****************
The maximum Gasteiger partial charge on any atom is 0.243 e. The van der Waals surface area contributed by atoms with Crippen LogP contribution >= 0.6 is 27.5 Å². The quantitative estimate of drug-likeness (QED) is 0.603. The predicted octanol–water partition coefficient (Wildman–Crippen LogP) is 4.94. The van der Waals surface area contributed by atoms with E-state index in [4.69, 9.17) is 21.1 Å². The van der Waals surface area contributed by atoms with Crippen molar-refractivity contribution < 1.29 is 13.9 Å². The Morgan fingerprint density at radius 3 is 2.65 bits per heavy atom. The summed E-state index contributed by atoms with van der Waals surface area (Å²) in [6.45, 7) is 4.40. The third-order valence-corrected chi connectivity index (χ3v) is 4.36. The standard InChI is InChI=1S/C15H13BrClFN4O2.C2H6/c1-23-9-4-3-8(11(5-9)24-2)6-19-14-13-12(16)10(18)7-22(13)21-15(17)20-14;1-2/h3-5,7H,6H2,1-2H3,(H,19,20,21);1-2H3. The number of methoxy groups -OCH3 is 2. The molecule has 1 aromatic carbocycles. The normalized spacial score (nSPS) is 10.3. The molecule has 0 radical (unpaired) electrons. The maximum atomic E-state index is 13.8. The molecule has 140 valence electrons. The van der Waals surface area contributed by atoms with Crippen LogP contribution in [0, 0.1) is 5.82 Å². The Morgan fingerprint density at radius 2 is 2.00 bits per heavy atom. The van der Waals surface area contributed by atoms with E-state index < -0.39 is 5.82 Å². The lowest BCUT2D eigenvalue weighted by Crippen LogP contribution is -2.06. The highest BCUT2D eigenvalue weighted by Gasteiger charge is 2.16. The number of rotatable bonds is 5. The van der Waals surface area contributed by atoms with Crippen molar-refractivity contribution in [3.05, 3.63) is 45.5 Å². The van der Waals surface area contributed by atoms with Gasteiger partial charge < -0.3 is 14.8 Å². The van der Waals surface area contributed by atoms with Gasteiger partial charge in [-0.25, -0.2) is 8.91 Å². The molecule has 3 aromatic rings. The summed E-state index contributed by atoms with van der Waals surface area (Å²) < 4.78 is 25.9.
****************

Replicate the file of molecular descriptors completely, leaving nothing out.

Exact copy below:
The maximum Gasteiger partial charge on any atom is 0.243 e. The van der Waals surface area contributed by atoms with Crippen LogP contribution >= 0.6 is 27.5 Å². The quantitative estimate of drug-likeness (QED) is 0.603. The predicted octanol–water partition coefficient (Wildman–Crippen LogP) is 4.94. The van der Waals surface area contributed by atoms with E-state index in [4.69, 9.17) is 21.1 Å². The van der Waals surface area contributed by atoms with Crippen molar-refractivity contribution < 1.29 is 13.9 Å². The Morgan fingerprint density at radius 3 is 2.65 bits per heavy atom. The summed E-state index contributed by atoms with van der Waals surface area (Å²) in [6.45, 7) is 4.40. The third-order valence-corrected chi connectivity index (χ3v) is 4.36. The standard InChI is InChI=1S/C15H13BrClFN4O2.C2H6/c1-23-9-4-3-8(11(5-9)24-2)6-19-14-13-12(16)10(18)7-22(13)21-15(17)20-14;1-2/h3-5,7H,6H2,1-2H3,(H,19,20,21);1-2H3. The number of methoxy groups -OCH3 is 2. The molecule has 1 aromatic carbocycles. The normalized spacial score (nSPS) is 10.3. The molecule has 0 radical (unpaired) electrons. The maximum atomic E-state index is 13.8. The molecule has 140 valence electrons. The van der Waals surface area contributed by atoms with Crippen LogP contribution in [0, 0.1) is 5.82 Å². The Morgan fingerprint density at radius 2 is 2.00 bits per heavy atom. The van der Waals surface area contributed by atoms with E-state index < -0.39 is 5.82 Å². The lowest BCUT2D eigenvalue weighted by Crippen LogP contribution is -2.06. The highest BCUT2D eigenvalue weighted by Gasteiger charge is 2.16. The number of rotatable bonds is 5. The van der Waals surface area contributed by atoms with Crippen molar-refractivity contribution in [3.05, 3.63) is 45.5 Å². The van der Waals surface area contributed by atoms with Gasteiger partial charge < -0.3 is 14.8 Å². The van der Waals surface area contributed by atoms with Gasteiger partial charge in [-0.25, -0.2) is 8.91 Å². The molecule has 3 aromatic rings. The summed E-state index contributed by atoms with van der Waals surface area (Å²) < 4.78 is 25.9.